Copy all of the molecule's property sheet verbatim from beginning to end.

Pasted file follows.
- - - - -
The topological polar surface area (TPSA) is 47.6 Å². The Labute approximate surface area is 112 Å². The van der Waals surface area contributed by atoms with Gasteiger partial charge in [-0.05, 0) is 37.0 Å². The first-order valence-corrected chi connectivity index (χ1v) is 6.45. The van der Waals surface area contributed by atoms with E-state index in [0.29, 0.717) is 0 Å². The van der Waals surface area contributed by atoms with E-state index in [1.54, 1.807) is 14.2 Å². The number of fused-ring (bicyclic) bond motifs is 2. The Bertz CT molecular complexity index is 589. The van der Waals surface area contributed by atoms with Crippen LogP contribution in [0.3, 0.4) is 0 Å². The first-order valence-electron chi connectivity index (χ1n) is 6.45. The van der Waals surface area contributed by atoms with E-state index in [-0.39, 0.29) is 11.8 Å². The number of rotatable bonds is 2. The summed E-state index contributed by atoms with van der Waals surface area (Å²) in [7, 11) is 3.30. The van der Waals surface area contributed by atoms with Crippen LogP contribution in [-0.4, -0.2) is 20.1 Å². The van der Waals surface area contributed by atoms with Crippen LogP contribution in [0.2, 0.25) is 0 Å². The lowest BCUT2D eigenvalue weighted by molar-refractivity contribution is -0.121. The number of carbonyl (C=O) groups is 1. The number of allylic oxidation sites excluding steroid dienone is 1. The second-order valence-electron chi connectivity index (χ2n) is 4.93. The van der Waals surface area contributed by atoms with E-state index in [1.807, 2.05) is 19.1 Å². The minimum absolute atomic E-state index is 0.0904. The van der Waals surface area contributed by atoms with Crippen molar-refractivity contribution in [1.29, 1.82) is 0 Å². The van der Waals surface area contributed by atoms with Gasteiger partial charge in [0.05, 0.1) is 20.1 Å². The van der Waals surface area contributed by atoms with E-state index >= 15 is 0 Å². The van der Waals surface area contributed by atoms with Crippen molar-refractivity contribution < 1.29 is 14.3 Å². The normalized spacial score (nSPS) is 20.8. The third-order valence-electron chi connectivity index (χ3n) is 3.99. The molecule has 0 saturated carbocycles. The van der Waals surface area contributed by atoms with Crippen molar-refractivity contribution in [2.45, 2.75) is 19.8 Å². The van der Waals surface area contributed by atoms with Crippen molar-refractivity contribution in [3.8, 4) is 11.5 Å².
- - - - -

The topological polar surface area (TPSA) is 47.6 Å². The Labute approximate surface area is 112 Å². The van der Waals surface area contributed by atoms with Gasteiger partial charge in [-0.05, 0) is 37.0 Å². The first-order valence-corrected chi connectivity index (χ1v) is 6.45. The van der Waals surface area contributed by atoms with E-state index in [0.29, 0.717) is 0 Å². The van der Waals surface area contributed by atoms with E-state index in [1.54, 1.807) is 14.2 Å². The number of fused-ring (bicyclic) bond motifs is 2. The Bertz CT molecular complexity index is 589. The van der Waals surface area contributed by atoms with Crippen LogP contribution in [0.3, 0.4) is 0 Å². The first-order valence-electron chi connectivity index (χ1n) is 6.45. The van der Waals surface area contributed by atoms with E-state index in [-0.39, 0.29) is 11.8 Å². The number of rotatable bonds is 2. The summed E-state index contributed by atoms with van der Waals surface area (Å²) in [7, 11) is 3.30. The van der Waals surface area contributed by atoms with Crippen LogP contribution in [-0.4, -0.2) is 20.1 Å². The van der Waals surface area contributed by atoms with Crippen LogP contribution in [0.2, 0.25) is 0 Å². The lowest BCUT2D eigenvalue weighted by molar-refractivity contribution is -0.121. The number of carbonyl (C=O) groups is 1. The number of allylic oxidation sites excluding steroid dienone is 1. The second-order valence-electron chi connectivity index (χ2n) is 4.93. The van der Waals surface area contributed by atoms with E-state index in [1.807, 2.05) is 19.1 Å². The minimum absolute atomic E-state index is 0.0904. The van der Waals surface area contributed by atoms with Crippen molar-refractivity contribution in [1.29, 1.82) is 0 Å². The van der Waals surface area contributed by atoms with Gasteiger partial charge in [0.05, 0.1) is 20.1 Å². The van der Waals surface area contributed by atoms with E-state index >= 15 is 0 Å². The van der Waals surface area contributed by atoms with Crippen molar-refractivity contribution < 1.29 is 14.3 Å². The normalized spacial score (nSPS) is 20.8. The third-order valence-electron chi connectivity index (χ3n) is 3.99. The molecule has 0 saturated carbocycles. The van der Waals surface area contributed by atoms with Crippen molar-refractivity contribution in [2.45, 2.75) is 19.8 Å². The van der Waals surface area contributed by atoms with Crippen molar-refractivity contribution in [3.8, 4) is 11.5 Å².